Winter storms can range from a light dusting to moderate snow over a few hours to a blizzard with blinding, wind-driven snow. They can be accompanied by dangerously low temperatures and strong winds, icing, sleet and freezing rain. There may be power outages, and driving and walking can be very dangerous.
Regardless of the severity, planning and preparing can help you manage the impact of a winter storm and keep you and your family safe.
Know the terms used to describe changing winter weather conditions and what actions to take.
- Freezing Rain – Rain that freezes when it hits the ground, creating a coating of ice on roads, walkways, trees and power lines.
- Sleet – Rain that turns to ice pellets before reaching the ground. Sleet also causes moisture on roads to freeze and become slippery.
- Wind Chill– Windchill is the temperature it “feels like” when you are outside. The NWS provides a Windchill Chart to show the difference between air temperature and the perceived temperature and the amount of time until frostbite occurs. For more information, visit: www.nws.noaa.gov/om/windchill.
- Winter Weather Advisory – Winter weather conditions are expected to cause significant inconveniences and may be hazardous. When caution is used, these situations should not be life threatening. The NWS issues a winter weather advisory when conditions are expected to cause significant inconveniences that may be hazardous. If caution is used, these situations should not be life-threatening.
- Winter Storm Watch – A winter storm is possible in your area. Tune in to NOAA Weather Radio, commercial radio, or television for more information. The NWS issues a winter storm watch when severe winter conditions, such as heavy snow and/or ice, may affect your area but the location and timing are still uncertain. A winter storm watch is issued 12 to 36 hours in advance of a potential severe storm. Tune in to NOAA Weather Radio, local radio, TV, or other news sources for more information. Monitor alerts, check your emergency supplies, and gather any items you may need if you lose power.
- Winter Storm Warning – A winter storm is occurring or will soon occur in your area.
- Blizzard Warning – Sustained winds or frequent gusts to 35 miles per hour or greater and considerable amounts of falling or blowing snow (reducing visibility to less than a quarter mile) are expected to prevail for a period of three hours or longer.
- Frost/Freeze Warning – Below freezing temperatures are expected.
- Keep your vehicle gas tank full.
- Have annual inspections of your home heating system so it will work when you need it, and don’t set the temperature any lower than 55° F.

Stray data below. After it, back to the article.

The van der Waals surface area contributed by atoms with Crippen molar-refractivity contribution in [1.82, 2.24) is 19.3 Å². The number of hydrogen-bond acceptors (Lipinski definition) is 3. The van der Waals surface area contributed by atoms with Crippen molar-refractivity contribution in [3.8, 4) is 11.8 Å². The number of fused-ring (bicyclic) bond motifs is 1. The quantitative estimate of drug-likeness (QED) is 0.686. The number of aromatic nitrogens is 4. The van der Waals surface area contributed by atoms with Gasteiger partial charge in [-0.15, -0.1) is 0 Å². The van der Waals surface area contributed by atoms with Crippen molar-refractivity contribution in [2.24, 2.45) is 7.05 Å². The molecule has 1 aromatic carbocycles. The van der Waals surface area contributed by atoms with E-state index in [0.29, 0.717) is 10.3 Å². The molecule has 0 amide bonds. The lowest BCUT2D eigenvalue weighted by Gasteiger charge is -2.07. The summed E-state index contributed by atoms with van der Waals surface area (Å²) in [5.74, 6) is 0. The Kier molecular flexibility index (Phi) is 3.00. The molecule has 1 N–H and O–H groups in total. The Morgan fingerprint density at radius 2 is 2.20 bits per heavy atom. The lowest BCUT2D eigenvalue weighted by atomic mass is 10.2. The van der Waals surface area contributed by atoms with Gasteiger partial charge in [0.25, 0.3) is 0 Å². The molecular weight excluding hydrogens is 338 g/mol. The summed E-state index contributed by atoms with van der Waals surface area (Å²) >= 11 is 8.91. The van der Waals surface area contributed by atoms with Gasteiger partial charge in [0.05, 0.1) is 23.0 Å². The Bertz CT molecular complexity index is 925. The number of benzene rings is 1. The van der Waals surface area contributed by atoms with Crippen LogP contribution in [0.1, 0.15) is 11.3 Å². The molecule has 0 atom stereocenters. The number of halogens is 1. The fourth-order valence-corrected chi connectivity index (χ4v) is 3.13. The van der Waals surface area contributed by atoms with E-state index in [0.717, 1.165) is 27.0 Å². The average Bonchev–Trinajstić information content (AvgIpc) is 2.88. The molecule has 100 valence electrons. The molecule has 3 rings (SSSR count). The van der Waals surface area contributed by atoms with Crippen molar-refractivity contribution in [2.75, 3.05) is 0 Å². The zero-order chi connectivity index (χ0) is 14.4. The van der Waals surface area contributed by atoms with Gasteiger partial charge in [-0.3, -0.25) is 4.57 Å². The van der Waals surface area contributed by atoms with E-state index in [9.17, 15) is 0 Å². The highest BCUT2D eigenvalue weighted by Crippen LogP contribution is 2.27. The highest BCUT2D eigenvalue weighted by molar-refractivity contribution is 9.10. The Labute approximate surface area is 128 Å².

- Never use a grill, camp stove, or the oven as a heating source.
- If you have a generator for power outages, keep it outside away from doors, windows, and vents that could allow carbon monoxide in.
- Put together a supply kit with at least a 3 to 7-day supply of water and food for people and pets. Have a flashlight, a battery-powered radio, and extra batteries.
- Be sure your cell phone is fully charged.
- If you take medication, make sure your prescription is full.
- Babies in the house? Have plenty of formula, baby food, and diapers.
- Sand, rock salt, or non-clumping kitty litter help to make walkways and steps less slippery, so it’s a good idea to have these on hand.
- Gloves, hats, and warm clothes for everyone is essential.
- Don’t forget about the pets—they can use some extra blankets to stay warm, too.
- When putting a home kit together, think about a supply kit for your vehicle, as well.
Remain safe during a winter storm.
- Stay indoors and stay off the road, if possible.
- If driving is necessary, slow down. Be aware of road conditions. Even 4-wheel drive vehicles slide on slick, icy roads.
- Watch for plow trucks. Don’t get in their way of clearing the road.
- Keep garage doors closed if there are water lines in there, and keep your thermostat set at a consistent temperature to prevent pipes from freezing and bursting.
- Check on the elderly and those with disabilities. Make sure they are staying warm and have plenty of food, water, and any medication they may need.
- Bring pets inside—they get cold, too, and can suffer from hypothermia.
- Before you head outside to shovel the sidewalk or the driveway, protect yourself from frostbite and hypothermia by wearing warm, loose-fitting, lightweight clothing in several layers.
- If your neighbor has a physical condition or is elderly, be a good neighbor, and offer to shovel their sidewalk for them.
- Don’t wait until it’s too late. Be prepared before the storm hits.
Visit the website www.ready.gov/winter-weather to learn more about what to do before, during, and after a snowstorm or extreme cold. Download and print out the Winter Storm Safety Checklist from the Red Cross.